The Loves of Pharaoh, 1922like
Das Wieb des Pharao
Cast Emil Jannings (Amenes, the Pharaoh of Egypt), Dagny Servaes (Theonis, a Greek slave), Harry Liedtke (Ramphis, son of Sothis), Paul Wegener (Samlak, King of Ethiopia), Lyda Salmonova (Makeda, his daughter), Paul Biensfeldt (Menon, the Pharaoh’s governor), Friedrich Kühne (The high priest), Albert Basserman (Sothis, the Pharaoh’s architect) Original Language Title Das Weib des Pharao Production Ernst Lubitsch Productions, in association with European Film Alliance (EFA) Scenario Norbert Falk, Hanns Kräly Photography Theodor Sparkhul, Alfred Hansen Art Direction Kurt Richter, Ernst Stern Costumes Ali Hubert, Ernö Metzner
Print Source Alpha-Omega GmbH
Musical Accompaniment Dennis James
Essay by Margarita Landazuri
German director Ernst Lubitsch is best remembered for his sleek, insinuating American comedies of the 1920s and ’30s. In those films, he demonstrates his “Lubitsch Touch,” that lighter-than-a-soufflé comedy style that remains fresh even 80 years later. But the Lubitsch who made his fame in Germany began as a baggy-pants comic whose character was crass and obvious. Even after he began directing features, his comedies, though they showed glimmers of what was to come, lacked subtlety. It was not until he began directing historical epics that he showed his mastery of camera and spectacle, if not yet of story. He was the German DeMille, marshaling the proverbial casts of thousands amid lavish sets and costumes, within which he moved around his somewhat wooden protagonists. The last and grandest of his German epics, The Loves of Pharaoh, was influenced by Hollywood, financed by Hollywood, and eventually its creator was wooed away by Hollywood.
The German film industry had grown during World War I because foreign films were forbidden, and, after his first “serious” feature, The Eyes of the Mummy Ma (1918), a lurid potboiler starring Emil Jannings and Pola Negri, Lubitsch was fast becoming one of Germany’s most important filmmakers. After the war, German films were still successful at home but did not do well overseas because of residual anti-German sentiment. Filmmakers avoided German themes and sold films overseas as “European.” One of Lubitsch’s most popular films was the French-themed historical epic Madame Dubarry (1919), which became an international hit, opening in the U.S. to great acclaim in late 1920. The New York Times called it “one of the pre-eminent motion pictures of the cinematographic age,” and Variety proclaimed, “This is great direction,” while identifying the great director as “Emil Subitch.”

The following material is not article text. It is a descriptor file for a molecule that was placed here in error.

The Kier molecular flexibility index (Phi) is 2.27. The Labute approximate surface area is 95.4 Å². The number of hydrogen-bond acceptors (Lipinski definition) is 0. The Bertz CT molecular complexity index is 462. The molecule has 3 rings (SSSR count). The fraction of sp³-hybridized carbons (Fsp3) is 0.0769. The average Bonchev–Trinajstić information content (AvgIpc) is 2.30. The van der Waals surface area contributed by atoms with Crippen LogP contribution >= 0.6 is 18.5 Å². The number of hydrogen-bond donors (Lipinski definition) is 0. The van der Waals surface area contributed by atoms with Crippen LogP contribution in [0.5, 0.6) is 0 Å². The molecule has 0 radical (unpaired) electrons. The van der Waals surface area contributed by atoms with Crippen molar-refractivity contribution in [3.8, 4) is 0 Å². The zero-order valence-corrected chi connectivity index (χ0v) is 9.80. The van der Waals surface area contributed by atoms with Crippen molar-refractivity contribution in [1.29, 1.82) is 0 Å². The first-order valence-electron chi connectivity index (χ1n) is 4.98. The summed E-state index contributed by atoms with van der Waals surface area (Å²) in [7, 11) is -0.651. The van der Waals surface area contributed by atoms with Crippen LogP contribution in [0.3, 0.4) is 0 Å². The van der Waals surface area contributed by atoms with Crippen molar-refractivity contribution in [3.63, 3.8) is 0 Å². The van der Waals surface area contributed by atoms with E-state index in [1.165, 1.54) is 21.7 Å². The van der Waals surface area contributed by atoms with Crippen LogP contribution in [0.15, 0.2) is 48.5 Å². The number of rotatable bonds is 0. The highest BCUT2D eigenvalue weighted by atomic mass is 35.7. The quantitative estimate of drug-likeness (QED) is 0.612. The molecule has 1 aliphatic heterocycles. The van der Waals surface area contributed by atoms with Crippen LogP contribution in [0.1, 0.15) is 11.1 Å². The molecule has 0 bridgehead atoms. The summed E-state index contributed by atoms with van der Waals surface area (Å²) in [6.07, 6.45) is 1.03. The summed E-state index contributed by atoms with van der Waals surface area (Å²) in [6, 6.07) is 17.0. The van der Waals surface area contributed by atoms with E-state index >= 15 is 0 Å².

Around the same time, with inflation rampant in Germany and production budgets limited by the studio, Lubitsch and his producer Paul Davidson refused to renew their contracts with Universum-Film AG (Ufa). They instead signed up with the American company Famous Players-Lasky and its distribution partner Paramount, which was buying up European films for distribution stateside. Over the next few months, two other Lubitsch epics, Carmen (1918, retitled Gypsy Blood) and Anna Boleyn (1920, called Deception) opened in America. In April 1921, the Paramount group set up the European Film Alliance (EFA), opening studio facilities in Berlin. Lubitsch, with his own production company, was completely funded by EFA and began work on his first EFA production, The Loves of Pharaoh. This story of an Egyptian king who falls in love with a Greek slave girl was made at a time when interest in Egyptology was at an all-time high. The same year the film was released, Howard Carter discovered the tomb of Tutankhamen. But Egyptian exploration had been going on for many years, and Germans were at the forefront of it.
Also at this time, American films were again being shown in Germany, and Hollywood production methods had greatly advanced during the war years. Lighting was much more sophisticated than the flat lighting the Germans were still using. Lubitsch took note and created some dramatic effects with the American lamps at EFA’s Berlin studio. Large arc lights enabled him to shoot nighttime crowd scenes and he also used powerful backlighting to enhance drama. Unlike the usual glass-walled facilities, the EFA studio was the first in Germany with solid walls, so cinematography no longer relied on the sunlight.